Sunday, February 14, 2010

The Dish That Almost Got Away

We arrived at Cane Garden Bay, Tortola by 8AM. The beach was virtually empty of visitors. There were workers setting up chairs and umbrellas, bartenders stocking up coolers, and a few locals taking their morning walk. We set up our camp by the shoreline, the small waves hitting our feet, and the bright sun on our face. We all settled in and started to enjoy the hot Caribbean morning. The first thing I like to do is walk the beach. I like to see if someone is cooking up something different or something local. I walked by small cantinas, big outdoor bars, and a few beach cabanas. As I stroll by I glance at the menus. Most offer the typical fare of burgers, fries, and sandwiches. Some have grilled fish, and conch. As I run out of beach I noticed my lunch options are getting sparse. I turn around and start walking back, and then it hits me. A unique and wonderful smell. I wasn't sure what it was, but I was sure that I would be eating some of it. So, I followed my nose. It led me to a busy section of the beach. It had a lot of little shops where locals were selling t-shirts, carved coconuts, trinkets, and the such. There was a taxi stand and a large outdoor bar that was starting to get very crowded. Typically, these are the places I try to avoid when I'm looking for something unique. But, that smell was coming from this area, I just needed to find it. I walked over to the bar and looked at the menu: it was all drinks, no food. I walked through the little shops: nothing. Then, I noticed something. A makeshift tent over by the taxi stand. Under that tent were a few tables with a coffee maker, and two chafing dishes. Taxi drivers and beach workers were gathered around, talking, laughing, and eating. I stared for a few, and then slowly started to walk over.

"Can I help you, sir?" A big man, who was clearly in charge, appeared in my line of sight. Blocking me from the taxi stand.

", yes." I start to point at the tent. "I'd like to buy.."

"That's for the taxi drivers, not for sale." He said as he walked back down to the beach.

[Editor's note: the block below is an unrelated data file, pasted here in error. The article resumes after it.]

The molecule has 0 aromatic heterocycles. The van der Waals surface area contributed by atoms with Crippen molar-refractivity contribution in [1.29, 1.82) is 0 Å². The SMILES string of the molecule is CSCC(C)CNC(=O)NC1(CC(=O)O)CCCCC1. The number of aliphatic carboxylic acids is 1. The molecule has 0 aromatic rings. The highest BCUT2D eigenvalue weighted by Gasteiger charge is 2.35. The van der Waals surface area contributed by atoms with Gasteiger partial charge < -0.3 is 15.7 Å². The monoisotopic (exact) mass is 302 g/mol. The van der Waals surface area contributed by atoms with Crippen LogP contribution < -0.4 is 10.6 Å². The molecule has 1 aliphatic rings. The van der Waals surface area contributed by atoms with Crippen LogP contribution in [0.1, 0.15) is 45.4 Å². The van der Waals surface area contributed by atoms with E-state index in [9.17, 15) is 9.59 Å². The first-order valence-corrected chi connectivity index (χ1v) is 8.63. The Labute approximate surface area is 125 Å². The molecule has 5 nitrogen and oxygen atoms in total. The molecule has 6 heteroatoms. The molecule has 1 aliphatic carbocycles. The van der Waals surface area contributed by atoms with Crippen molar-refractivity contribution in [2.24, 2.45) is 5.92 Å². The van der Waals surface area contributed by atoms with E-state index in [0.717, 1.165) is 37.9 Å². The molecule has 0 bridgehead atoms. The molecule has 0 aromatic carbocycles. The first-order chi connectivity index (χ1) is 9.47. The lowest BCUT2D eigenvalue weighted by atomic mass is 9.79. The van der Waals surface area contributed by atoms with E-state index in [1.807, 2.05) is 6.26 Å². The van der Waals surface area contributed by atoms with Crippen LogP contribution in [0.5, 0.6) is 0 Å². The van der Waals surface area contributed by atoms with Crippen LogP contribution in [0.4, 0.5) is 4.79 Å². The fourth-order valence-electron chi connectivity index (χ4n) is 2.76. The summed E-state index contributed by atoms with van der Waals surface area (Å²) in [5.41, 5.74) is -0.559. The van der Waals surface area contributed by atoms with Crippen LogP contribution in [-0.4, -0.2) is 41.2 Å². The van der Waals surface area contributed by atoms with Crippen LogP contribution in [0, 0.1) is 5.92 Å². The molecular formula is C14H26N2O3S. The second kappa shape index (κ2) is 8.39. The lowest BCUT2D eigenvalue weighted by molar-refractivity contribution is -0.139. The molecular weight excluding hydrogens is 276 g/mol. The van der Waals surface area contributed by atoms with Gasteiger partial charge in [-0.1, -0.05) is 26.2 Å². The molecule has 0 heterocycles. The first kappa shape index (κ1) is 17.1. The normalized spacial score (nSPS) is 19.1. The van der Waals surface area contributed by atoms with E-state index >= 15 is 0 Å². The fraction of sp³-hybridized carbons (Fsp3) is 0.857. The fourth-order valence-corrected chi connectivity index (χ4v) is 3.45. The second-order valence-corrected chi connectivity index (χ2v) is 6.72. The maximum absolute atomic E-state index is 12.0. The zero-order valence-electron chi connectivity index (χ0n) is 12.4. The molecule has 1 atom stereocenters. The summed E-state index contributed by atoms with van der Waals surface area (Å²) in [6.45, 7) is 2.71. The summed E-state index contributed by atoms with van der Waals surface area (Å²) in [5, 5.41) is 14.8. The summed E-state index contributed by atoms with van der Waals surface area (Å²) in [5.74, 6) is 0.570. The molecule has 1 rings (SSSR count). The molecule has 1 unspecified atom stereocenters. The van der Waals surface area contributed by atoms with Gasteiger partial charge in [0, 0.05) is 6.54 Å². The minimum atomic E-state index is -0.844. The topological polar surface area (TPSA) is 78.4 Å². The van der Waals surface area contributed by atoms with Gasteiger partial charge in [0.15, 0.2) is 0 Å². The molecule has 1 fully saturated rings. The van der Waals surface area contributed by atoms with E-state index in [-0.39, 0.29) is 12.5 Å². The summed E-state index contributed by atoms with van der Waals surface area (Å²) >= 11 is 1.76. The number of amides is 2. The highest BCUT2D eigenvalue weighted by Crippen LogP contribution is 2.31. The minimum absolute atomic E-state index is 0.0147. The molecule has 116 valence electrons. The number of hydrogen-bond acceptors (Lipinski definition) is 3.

I stood there confused for a few seconds and then walked a little closer to the tent. Every time someone opened one of the chafing dishes I would try to figure out what was in them. One had chicken wings gently simmering in a thick liquid. The other had big chunks of fatty ham that were bathing in a thin juice. The smell coming from this area was intoxicating. I needed to try this food. I started to walk back to the beach to look for the man in charge. I took some cash from my wallet and folded it in my hand.

"Are you sure I can't buy some of that food?" I pointed to the tent with the cash.

"Sorry, sir, that is for the taxi drivers." And he walked away from me again. I knew right there this guy was not my in to try this food.

I walked back to our camp and sat on my chair. Waiting for me was a nice strong rum drink. I took a sip and started to accept that I was not eating something special today.

"Do you smell that?" Kris asks me. "Where is it coming from?"

"Over there." I pointed. Then I explained to her why I was not eating any.

"You like making friends." She said.


"Make friends with a taxi driver."

"Brilliant!" I said as I jumped out of my chair, almost spilling my drink.

I found myself walking near the taxi stand. Pretending to be interested in all the trinkets at the shops. Going through the t-shirts, trying to be inconspicuous. But, I'm sure I appeared out of place. Clearly I was only interested in the food. My eyes on it the whole time. I was walking closer to the tent. I was scanning all the taxi drivers, gauging the friendliest one. The next thing I knew, I was amongst them.

"That smells great." My opening line.

"Taste good, too." One taxi driver said. All his friends agreed with nods and happy grunts. I started to tell them how I would like to buy some. Before I could get the sentences out, one had made me a small plate. I thankfully accepted and tried to hand him some money. He refused and I persisted, then I just slipped it into his shirt's top pocket. He continued talking to his friends and I headed back to my beach chair.

The plate he had made for me consisted of the chicken wings and some coconut bread. Noticeably absent from the dish were the chunks of ham, but that's okay. The last thing that I was going to do was place a special order for some ham. They were nice enough to share their food with me, I was not going to push my luck. The chicken tasted great. It was briefly grilled, then braised in a sweet and spicy sauce. It also had a nice citrusy aftertaste to it. The coconut bread was thick and dense and had a subtle sweetness to it. It was perfect for wiping up the sauce off the plate. I was very happy, and very satisfied. I sat back in my chair, sipped my rum drink, and enjoyed the rest of the day. Most of my thoughts were filled with images of the ham that I never tasted. But, it didn't matter. Because I knew that someday, somehow, I would be back in Tortola, back on that beach, and eating that ham.


pigtrip said...

Good story and good persistence. I was expecting you to take an actual taxi ride. Now you know what it's like to have that so-close-yet-so-far feeling that the public at large has at a barbecue competition.

Jon in Albany said...

That's a good story. When we were on our honeymoon in Hawaii, 2 of the best meals we had were served off of trucks. Can't beat local food.